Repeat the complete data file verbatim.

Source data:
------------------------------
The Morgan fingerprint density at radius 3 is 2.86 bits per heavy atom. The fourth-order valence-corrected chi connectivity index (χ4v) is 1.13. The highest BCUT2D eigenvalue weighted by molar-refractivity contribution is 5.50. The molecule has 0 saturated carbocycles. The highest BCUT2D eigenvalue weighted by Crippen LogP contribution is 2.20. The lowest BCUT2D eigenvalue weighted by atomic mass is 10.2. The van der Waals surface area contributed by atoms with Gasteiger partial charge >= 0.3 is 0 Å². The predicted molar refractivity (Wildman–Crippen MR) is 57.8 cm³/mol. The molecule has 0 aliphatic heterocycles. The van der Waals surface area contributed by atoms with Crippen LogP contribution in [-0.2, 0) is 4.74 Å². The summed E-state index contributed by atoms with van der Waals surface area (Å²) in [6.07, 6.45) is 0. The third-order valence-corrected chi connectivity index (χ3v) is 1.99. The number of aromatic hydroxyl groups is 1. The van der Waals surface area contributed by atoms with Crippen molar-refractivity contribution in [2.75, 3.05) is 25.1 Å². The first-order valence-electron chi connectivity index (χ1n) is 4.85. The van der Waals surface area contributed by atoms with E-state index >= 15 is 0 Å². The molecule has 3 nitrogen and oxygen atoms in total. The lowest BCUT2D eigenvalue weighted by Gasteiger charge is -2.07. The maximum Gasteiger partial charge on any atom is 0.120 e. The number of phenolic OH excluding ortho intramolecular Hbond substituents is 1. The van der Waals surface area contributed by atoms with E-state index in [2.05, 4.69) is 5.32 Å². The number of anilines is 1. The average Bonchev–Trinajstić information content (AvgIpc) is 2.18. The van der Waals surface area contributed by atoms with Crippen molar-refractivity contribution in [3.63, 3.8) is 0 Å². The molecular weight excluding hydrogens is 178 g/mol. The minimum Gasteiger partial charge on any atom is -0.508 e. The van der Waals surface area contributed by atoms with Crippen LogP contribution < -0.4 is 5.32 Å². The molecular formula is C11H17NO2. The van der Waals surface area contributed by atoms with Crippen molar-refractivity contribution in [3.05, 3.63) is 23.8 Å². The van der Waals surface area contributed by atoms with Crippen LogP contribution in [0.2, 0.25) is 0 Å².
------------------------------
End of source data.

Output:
The Morgan fingerprint density at radius 3 is 2.86 bits per heavy atom. The fourth-order valence-corrected chi connectivity index (χ4v) is 1.13. The highest BCUT2D eigenvalue weighted by molar-refractivity contribution is 5.50. The molecule has 0 saturated carbocycles. The highest BCUT2D eigenvalue weighted by Crippen LogP contribution is 2.20. The lowest BCUT2D eigenvalue weighted by atomic mass is 10.2. The van der Waals surface area contributed by atoms with Gasteiger partial charge >= 0.3 is 0 Å². The predicted molar refractivity (Wildman–Crippen MR) is 57.8 cm³/mol. The molecule has 0 aliphatic heterocycles. The van der Waals surface area contributed by atoms with Crippen LogP contribution in [-0.2, 0) is 4.74 Å². The summed E-state index contributed by atoms with van der Waals surface area (Å²) in [6.07, 6.45) is 0. The third-order valence-corrected chi connectivity index (χ3v) is 1.99. The number of aromatic hydroxyl groups is 1. The van der Waals surface area contributed by atoms with Crippen molar-refractivity contribution in [2.75, 3.05) is 25.1 Å². The first-order valence-electron chi connectivity index (χ1n) is 4.85. The van der Waals surface area contributed by atoms with E-state index >= 15 is 0 Å². The molecule has 3 nitrogen and oxygen atoms in total. The lowest BCUT2D eigenvalue weighted by Gasteiger charge is -2.07. The maximum Gasteiger partial charge on any atom is 0.120 e. The number of phenolic OH excluding ortho intramolecular Hbond substituents is 1. The van der Waals surface area contributed by atoms with E-state index in [2.05, 4.69) is 5.32 Å². The number of anilines is 1. The average Bonchev–Trinajstić information content (AvgIpc) is 2.18. The van der Waals surface area contributed by atoms with Crippen molar-refractivity contribution in [3.63, 3.8) is 0 Å². The molecular weight excluding hydrogens is 178 g/mol. The minimum Gasteiger partial charge on any atom is -0.508 e. The van der Waals surface area contributed by atoms with Crippen LogP contribution < -0.4 is 5.32 Å². The molecular formula is C11H17NO2. The van der Waals surface area contributed by atoms with Crippen molar-refractivity contribution in [3.05, 3.63) is 23.8 Å². The van der Waals surface area contributed by atoms with Crippen LogP contribution in [0.2, 0.25) is 0 Å².